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Definition of a lens

Lenses

A lens is a custom view of the content in the repository. You can think of it as a fancy kind of list that will let you see content through the eyes of organizations and people you trust.

What is in a lens?

Lens makers point to materials (modules and collections), creating a guide that includes their own comments and descriptive tags about the content.

Who can create a lens?

Any individual member, a community, or a respected organization.

What are tags? tag icon

Tags are descriptors added by lens makers to help label content, attaching a vocabulary that is meaningful in the context of the lens.

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  • CNX Documentation display tagshide tags

    This collection is included inLens: Connexions Documentation
    By: Connexions

    Comments:

    "The canonical how-to guide to using Connexions."

    Click the "CNX Documentation" link to see all content affiliated with them.

    Click the tag icon tag icon to display tags associated with this content.

  • JVLA Affiliated display tagshide tags

    This collection is included inLens: Jesuit Virtual Learning Academy Affiliated Material
    By: Jesuit Virtual Learning Academy

    Click the "JVLA Affiliated" link to see all content affiliated with them.

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Also in these lenses

  • OER/LOR Connexions T display tagshide tags

    This collection is included inLens: OER/LOR Connexions Training
    By: Connexions

    Comments:

    "This collection has the basic training for authoring modules (chapters/sections) and collections (textbooks/courses etc)."

    Click the "OER/LOR Connexions T" link to see all content selected in this lens.

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Create new collection

Module by: Connexions. E-mail the author

Based on: Overview of Authoring Modules by Connexions, Mark Husband, Adan Galvan

Summary: This module gives an overview of the collection creation process. This includes the modules and metadata of a collection. Each step is described in further detail in other modules.

What is a Collection?

A collection builds an ordered sequence of modules. If you think of modules as individual building blocks, then collections are the things you can build out of those blocks - in this case textbooks, courses, lab manuals, journal issues, and so on. When viewed online, each module will be displayed as a separate web page with links allowing you to move between pages sequentially or jump to a specific point using the table of contents. In PDF format, modules in a collection are combined to form a single document that can be read as a book.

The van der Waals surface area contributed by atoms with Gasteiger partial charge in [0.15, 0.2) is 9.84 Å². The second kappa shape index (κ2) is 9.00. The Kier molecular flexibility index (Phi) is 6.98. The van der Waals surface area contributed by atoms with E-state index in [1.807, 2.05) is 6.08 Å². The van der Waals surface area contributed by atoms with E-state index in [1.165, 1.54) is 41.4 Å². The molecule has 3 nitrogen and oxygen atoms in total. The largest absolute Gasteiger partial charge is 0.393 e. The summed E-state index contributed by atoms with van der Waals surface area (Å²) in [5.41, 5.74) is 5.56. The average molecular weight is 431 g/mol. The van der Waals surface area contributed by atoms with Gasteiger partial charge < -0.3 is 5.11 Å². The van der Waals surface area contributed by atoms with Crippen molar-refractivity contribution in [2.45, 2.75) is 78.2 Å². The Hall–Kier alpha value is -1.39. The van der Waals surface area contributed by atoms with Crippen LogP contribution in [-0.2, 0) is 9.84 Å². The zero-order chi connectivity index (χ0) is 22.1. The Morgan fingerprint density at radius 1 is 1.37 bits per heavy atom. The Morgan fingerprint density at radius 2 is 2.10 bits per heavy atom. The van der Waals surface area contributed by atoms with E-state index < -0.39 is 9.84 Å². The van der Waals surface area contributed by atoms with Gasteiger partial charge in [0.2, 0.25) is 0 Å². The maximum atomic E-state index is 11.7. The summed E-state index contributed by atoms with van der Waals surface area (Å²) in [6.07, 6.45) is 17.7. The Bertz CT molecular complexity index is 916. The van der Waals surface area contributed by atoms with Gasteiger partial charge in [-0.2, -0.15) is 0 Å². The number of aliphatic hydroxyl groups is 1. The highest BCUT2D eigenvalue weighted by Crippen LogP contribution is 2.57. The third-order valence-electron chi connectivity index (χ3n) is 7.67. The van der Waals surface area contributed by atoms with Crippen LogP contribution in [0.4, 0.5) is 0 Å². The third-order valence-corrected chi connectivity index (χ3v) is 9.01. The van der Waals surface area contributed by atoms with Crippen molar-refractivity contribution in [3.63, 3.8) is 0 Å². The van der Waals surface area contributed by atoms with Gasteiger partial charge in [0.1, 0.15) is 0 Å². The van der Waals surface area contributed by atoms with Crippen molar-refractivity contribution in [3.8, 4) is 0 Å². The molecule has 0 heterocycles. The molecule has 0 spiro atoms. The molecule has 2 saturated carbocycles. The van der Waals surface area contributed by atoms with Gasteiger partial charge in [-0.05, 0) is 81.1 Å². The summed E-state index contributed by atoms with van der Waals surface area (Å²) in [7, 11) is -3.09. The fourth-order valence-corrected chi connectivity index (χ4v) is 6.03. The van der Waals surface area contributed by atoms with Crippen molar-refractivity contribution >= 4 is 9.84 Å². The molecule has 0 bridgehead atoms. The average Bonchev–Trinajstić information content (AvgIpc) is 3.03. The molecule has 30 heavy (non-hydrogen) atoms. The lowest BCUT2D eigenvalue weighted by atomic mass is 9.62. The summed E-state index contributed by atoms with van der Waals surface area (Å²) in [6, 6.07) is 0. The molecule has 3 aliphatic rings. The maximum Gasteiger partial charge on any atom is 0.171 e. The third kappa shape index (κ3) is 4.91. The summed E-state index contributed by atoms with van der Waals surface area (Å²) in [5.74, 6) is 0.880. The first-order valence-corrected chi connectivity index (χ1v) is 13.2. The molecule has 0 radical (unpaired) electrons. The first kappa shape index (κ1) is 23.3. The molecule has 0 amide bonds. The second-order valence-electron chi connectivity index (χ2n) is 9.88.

As a collection author, you are free to use any combination of published modules from the content repository, including content created by others. The collection composer allows you to arrange those modules in any order, create "chapters" or other hierarchical structures, and rename modules in order to give you complete control over the organization of the content. Once published, readers can access your collection as a free online ebook (available through the website), download a free PDF copy of your collection for printing or sharing, or even order a low-cost printed version of the text through our print-on-demand partner.

Creating Collections

Let's imagine you want to make a collection with the following structure of its contents:

Figure 1: This collection contains an introduction, and two parts, each containing two modules.
Collection page view

Creating a new collection is similar to creating a new module. You can create a new link from the "Create New Item" dropdown in one of your work areas, or you can check the "Create a new collection" link on the MyCNX home page:

Figure 2: Go the "MyCNX" tab and select the "Create a new collection" link.
The 'Create a new collection' link on the MyCNX home page
From there you must agree to the license for this collection, select a work area in which to edit the content, and then enter the collection's initial metadata.